To enhance the prospects for success in establishing supplier alliances, purchasing should design and implement an operating plan similar to the one noted below.

1. Identify supplier firms in which a philosophical match exists between the two firms' managements on such issues as views toward quality and productivity improvement. Such a fit is possible despite differences in the parties' sizes and power.

2. Create an interorganizational task force to establish clear expectations of the information required for successful problem identification and resolution, the level of technical expertise available from both parties, and how the benefits from such improvements are to be measured and then shared in a mutually agreeable manner.

3. Slightly exceed the expectations established in item 2 above.

The study also indicates the need for additional research. The negotiation theory concepts were only partially supported, and the lack of influence of power relationships was surprising, to say the least. Despite the presence of some very large firms in the study, power perceptions were not significant. However, the service gap model was strongly supported by the research, and indicates that the gap between expectations and delivery, as well as issues related to information exchange theory may hold some research potential. In addition, there may be some interactive effects between the two models whereby power differences can be overcome by good process delivery. Testing a revised model that recognizes such interaction would be worthwhile.

* For the purposes of this paper, "strategic supplier alliance" is used synonymously with the more commonly used "supplier partnership," to avoid confusion with the legal term "partnership."

** Mean = -0.05; standard deviation = 0.67.

*** Cases in which delta [greater than or equal to] +0.25 (i.e., approximately 1/2 standard deviation above the mean delta value).

REFERENCES

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5. G. Walker and D. Weber, "Supplier Competition, Uncertainty, and Make-or-Buy Decisions," Academy of Management Journal, vol. 30, no. 3 (1987), pp. 589-96; O.E. Williamson, Markets and Hierarchies: Analysis and Antitrust Implications (New York: Free Press, 1975).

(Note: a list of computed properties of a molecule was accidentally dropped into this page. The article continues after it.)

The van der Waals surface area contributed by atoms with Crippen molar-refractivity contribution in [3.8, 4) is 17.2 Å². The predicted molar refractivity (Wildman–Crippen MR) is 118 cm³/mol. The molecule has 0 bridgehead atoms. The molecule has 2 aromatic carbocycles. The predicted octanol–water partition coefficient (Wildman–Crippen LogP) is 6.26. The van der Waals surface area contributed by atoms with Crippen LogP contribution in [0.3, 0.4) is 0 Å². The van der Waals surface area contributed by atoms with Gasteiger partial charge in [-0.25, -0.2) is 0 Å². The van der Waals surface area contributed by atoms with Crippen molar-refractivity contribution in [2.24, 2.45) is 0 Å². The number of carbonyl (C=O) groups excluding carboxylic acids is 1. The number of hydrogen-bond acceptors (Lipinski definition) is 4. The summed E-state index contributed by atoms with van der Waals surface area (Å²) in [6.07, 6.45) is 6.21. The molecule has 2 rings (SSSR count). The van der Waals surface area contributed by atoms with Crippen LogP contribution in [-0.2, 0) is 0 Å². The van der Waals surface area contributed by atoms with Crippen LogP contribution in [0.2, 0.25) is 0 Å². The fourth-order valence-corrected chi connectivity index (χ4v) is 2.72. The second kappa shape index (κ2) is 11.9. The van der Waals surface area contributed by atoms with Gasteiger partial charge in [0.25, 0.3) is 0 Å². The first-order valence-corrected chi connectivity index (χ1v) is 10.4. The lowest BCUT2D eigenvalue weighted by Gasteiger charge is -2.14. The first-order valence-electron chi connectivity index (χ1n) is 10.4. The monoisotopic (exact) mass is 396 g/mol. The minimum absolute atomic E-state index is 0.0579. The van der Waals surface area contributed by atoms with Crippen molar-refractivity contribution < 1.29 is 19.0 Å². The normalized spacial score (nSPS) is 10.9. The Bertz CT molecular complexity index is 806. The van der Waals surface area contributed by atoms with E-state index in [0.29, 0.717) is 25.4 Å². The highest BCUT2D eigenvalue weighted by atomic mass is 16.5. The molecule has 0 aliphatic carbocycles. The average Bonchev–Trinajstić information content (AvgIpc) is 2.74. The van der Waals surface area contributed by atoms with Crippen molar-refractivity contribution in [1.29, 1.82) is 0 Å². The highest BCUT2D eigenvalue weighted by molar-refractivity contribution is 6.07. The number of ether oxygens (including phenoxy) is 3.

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7. C.K. Hahn, K.H. Kim, and J.S. Kim, "Costs of Competition: Implications for Purchasing Strategy," Journal of Purchasing and Materials Management, vol. 22, no. 3 (1986), pp. 2-7; H.J. Harrington, The Improvement Process (New York: McGraw Hill, 1987), pp. 155-74; R.G. Newman, "Insuring Quality: Purchasing's Role," Journal of Purchasing and Materials Management, Fall 1988, pp. 14-21; Spekman, op. cit.; M. Treleven, "Single Sourcing: A Management Tool for the Quality Supplier," Journal of Purchasing and Materials Management, Spring 1987, pp. 19-24; J.W. Patterson, and S. Engelkemeyer, "A Company Cannot Live by Its Quality Alone," Quality Progress, August 1989, pp. 25-27.

8. S. George, The Baldridge Quality System (New York: John Wiley 1992), p. 117; Landeros, op. cit.; J.P. Womack, D.T. Jones, and D. Roos, The Machine That Changed the World (New York, Harper Perennial, 1991), pp. 146-56.

9. L.M. Ellram, "A Managerial Guideline for the Development and Implementation of Purchasing Partnerships," International Journal of Purchasing and Materials Management, vol. 27, no. 2 (1991), pp. 2-8; R.A. Klein, "Achieve Total Quality Management," Chemical Engineering Progress, November 1991, pp. 83-86; Landeros, op. cit.; J. Oberle, "Quality Gurus: The Men and Their Message," Training, January 1990, pp. 47-52; Treleven, op. cit.

10. F.I. Stuart, "Supplier Partnerships: Influencing Factors and Strategic Benefits," International Journal of Purchasing and Materials Management, vol. 29, no. 4, (1993), pp. 22-28.

11. M. Deutsch, "Cooperation and Trust: Some Theoretical Notes," in M.R. Jones, ed., Nebraska Symposium on Motivation (Lincoln, Nebraska: University of Nebraska Press, 1962), pp. 275-318; M. Deutsch, The Resolution of Conflict (New Haven: Yale University Press, 1973).

12. E. Goffman, Strategic Interaction (Philadelphia: University of Pennsylvania Press, 1969); B.H. Raven and J.Z. Rubin, Social Psychology: People in Groups (New York: John Wiley, 1973).

13. A. Parasuraman, V.A. Zeithmal, and L.L. Berry, "A Conceptual Model of Service Quality and Its Implications for Future Research," Journal of Marketing, Fall 1985, p. 44.

F. Ian Stuart is an Assistant Professor of Operations Management at the University of Victoria, Canada. He received his Ph.D. degree from the University of Western Ontario. Dr. Stuart is a previous contributor to the Journal and is an active researcher in supplier management and quality issues.

David McCutcheon is an Assistant Professor of Operations Management at the University of Victoria. He previously taught at the University of Cincinnati. He received his Ph.D. degree from the University of Western Ontario. Dr. McCutcheon's research interests include technology management, particularly the implementation issues and the impact of change.